Ever Heard About Candle Clocks?
Written by Roneel Narayan on April 28, 2022
Today, candlelight is primarily used for romantic dinners or temporary solutions during power outages. Before electricity, however, the candle had diverse uses.
Candles were a critical source of light, they could be affixed to chandeliers or carried around conveniently in brass holders. And their wax could be used to seal correspondence for privacy or official approval. Candles could also be used as alarm clocks—a function which is arguably obsolete now but is an important part of the history of telling time.
The candle clock is an ancient technology. The first recorded reference was in 520 CE in a Chinese poem by You Jiangsu. He described six uniform candles of equal weight and thickness—each 12 inches tall. The candles were marked in sections of one inch. Each inch took 20 minutes to burn and an entire candle lasted 4 hours. Enclosed in structures to protect the flame, the candles could be used to gauge the passage of time—a technique perfect for when the sun was not visible.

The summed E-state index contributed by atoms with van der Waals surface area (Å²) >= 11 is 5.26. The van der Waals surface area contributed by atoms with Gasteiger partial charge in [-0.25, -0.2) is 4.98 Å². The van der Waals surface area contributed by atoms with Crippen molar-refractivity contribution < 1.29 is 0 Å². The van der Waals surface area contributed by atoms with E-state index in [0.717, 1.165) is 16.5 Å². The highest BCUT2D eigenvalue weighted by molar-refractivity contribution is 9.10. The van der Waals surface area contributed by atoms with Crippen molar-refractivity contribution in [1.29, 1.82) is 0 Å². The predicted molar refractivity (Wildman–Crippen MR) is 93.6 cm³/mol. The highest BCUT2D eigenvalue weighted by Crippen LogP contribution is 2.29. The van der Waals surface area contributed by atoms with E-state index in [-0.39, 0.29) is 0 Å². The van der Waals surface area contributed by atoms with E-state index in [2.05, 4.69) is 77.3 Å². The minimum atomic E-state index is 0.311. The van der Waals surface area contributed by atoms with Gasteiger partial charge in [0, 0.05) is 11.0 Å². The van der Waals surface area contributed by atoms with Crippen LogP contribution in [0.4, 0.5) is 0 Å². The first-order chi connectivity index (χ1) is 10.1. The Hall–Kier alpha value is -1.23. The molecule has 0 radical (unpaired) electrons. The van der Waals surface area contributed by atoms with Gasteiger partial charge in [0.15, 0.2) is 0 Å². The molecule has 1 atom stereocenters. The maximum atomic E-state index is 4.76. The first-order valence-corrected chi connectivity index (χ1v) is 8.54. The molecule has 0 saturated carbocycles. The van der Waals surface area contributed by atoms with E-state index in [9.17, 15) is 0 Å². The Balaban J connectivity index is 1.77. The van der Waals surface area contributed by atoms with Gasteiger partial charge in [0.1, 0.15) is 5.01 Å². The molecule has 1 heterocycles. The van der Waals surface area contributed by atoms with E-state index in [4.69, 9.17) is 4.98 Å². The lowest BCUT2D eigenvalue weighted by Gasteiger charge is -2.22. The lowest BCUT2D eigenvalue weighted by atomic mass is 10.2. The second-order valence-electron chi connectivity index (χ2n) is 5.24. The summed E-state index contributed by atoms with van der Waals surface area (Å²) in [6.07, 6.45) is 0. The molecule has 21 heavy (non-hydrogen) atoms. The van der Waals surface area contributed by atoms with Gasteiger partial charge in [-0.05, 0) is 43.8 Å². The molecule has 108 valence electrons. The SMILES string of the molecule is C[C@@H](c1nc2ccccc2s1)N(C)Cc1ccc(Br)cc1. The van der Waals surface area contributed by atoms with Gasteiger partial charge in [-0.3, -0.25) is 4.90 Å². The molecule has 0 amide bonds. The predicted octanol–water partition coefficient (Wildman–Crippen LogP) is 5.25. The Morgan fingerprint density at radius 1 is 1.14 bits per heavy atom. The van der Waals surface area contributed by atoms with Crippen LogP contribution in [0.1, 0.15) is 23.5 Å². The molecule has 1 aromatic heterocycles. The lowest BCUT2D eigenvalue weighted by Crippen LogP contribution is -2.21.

Other early references to candle clocks exist in Japan during the first millennium CE. Thousands of miles away, King Alfred the Great of England was also thought to use this method in English churches. A candle of any size could be used, so long as the time to burn down was established and regular. Through markings, candles could be subdivided for more incremental measurements of the passing of time.
This method of telling time remained in use through at least the 18th century, despite the increasing ubiquity of traditional wound clocks. In addition to indicating the time, the candles could also serve as alarm clocks. One might stick metal nails into a candle at the desired time interval and place the candle in a metal holder. Once the wax melts at the desired level, the nail falls into the metal base with a clatter, serving as an alarm. This was another option for those seeking to wake up early: factory whistles, street criers, and (of course) roosters could also serve this purpose.
A famous example of an especially intricate candle clock is the clock of Al-Jazari—a 12th-century Muslim engineer and polymath. Known for his water pump and clock inventions, he created a candle clock which used a system of pulleys and weights to transform the continual burning of the candle into time which could be read on a frontward dial. This advanced system was just one of the inventor’s clocks—he also designed water-based clocks which tracked astrological movements.